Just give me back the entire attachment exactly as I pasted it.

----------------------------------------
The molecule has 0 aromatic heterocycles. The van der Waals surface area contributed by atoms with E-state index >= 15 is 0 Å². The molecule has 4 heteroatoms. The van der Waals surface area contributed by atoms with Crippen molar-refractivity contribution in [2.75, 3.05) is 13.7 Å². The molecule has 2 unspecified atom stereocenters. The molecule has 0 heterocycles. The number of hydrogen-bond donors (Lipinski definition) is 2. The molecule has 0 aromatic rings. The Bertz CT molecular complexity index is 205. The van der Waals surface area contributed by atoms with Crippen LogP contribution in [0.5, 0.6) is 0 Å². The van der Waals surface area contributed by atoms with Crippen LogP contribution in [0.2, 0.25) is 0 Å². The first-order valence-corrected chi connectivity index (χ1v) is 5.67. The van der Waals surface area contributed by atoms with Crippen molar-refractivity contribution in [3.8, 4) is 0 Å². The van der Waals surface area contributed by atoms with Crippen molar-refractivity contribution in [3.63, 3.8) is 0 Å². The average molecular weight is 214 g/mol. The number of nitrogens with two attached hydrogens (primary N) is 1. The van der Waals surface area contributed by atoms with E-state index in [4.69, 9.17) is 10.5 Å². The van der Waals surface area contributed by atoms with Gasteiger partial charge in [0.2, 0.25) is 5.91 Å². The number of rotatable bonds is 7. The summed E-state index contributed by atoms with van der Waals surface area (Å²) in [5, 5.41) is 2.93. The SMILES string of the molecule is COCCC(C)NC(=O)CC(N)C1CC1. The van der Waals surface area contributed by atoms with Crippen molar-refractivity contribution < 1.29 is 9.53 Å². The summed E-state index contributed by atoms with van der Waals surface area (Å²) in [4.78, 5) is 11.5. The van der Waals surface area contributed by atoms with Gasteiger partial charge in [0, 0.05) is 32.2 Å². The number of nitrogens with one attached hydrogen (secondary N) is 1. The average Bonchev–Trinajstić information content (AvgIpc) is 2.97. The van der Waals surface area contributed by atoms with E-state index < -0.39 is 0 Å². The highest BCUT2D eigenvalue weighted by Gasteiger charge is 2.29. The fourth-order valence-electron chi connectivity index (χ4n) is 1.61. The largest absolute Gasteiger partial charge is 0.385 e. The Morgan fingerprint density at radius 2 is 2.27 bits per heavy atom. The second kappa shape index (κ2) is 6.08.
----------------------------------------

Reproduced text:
The molecule has 0 aromatic heterocycles. The van der Waals surface area contributed by atoms with E-state index >= 15 is 0 Å². The molecule has 4 heteroatoms. The van der Waals surface area contributed by atoms with Crippen molar-refractivity contribution in [2.75, 3.05) is 13.7 Å². The molecule has 2 unspecified atom stereocenters. The molecule has 0 heterocycles. The number of hydrogen-bond donors (Lipinski definition) is 2. The molecule has 0 aromatic rings. The Bertz CT molecular complexity index is 205. The van der Waals surface area contributed by atoms with Crippen LogP contribution in [0.5, 0.6) is 0 Å². The van der Waals surface area contributed by atoms with Crippen LogP contribution in [0.2, 0.25) is 0 Å². The first-order valence-corrected chi connectivity index (χ1v) is 5.67. The van der Waals surface area contributed by atoms with Crippen molar-refractivity contribution in [3.8, 4) is 0 Å². The van der Waals surface area contributed by atoms with Crippen molar-refractivity contribution in [3.63, 3.8) is 0 Å². The average molecular weight is 214 g/mol. The number of nitrogens with two attached hydrogens (primary N) is 1. The van der Waals surface area contributed by atoms with E-state index in [4.69, 9.17) is 10.5 Å². The van der Waals surface area contributed by atoms with Gasteiger partial charge in [0.2, 0.25) is 5.91 Å². The number of rotatable bonds is 7. The summed E-state index contributed by atoms with van der Waals surface area (Å²) in [5, 5.41) is 2.93. The SMILES string of the molecule is COCCC(C)NC(=O)CC(N)C1CC1. The van der Waals surface area contributed by atoms with Crippen molar-refractivity contribution < 1.29 is 9.53 Å². The summed E-state index contributed by atoms with van der Waals surface area (Å²) in [4.78, 5) is 11.5. The van der Waals surface area contributed by atoms with Gasteiger partial charge in [0, 0.05) is 32.2 Å². The number of nitrogens with one attached hydrogen (secondary N) is 1. The average Bonchev–Trinajstić information content (AvgIpc) is 2.97. The van der Waals surface area contributed by atoms with E-state index < -0.39 is 0 Å². The highest BCUT2D eigenvalue weighted by Gasteiger charge is 2.29. The fourth-order valence-electron chi connectivity index (χ4n) is 1.61. The largest absolute Gasteiger partial charge is 0.385 e. The Morgan fingerprint density at radius 2 is 2.27 bits per heavy atom. The second kappa shape index (κ2) is 6.08.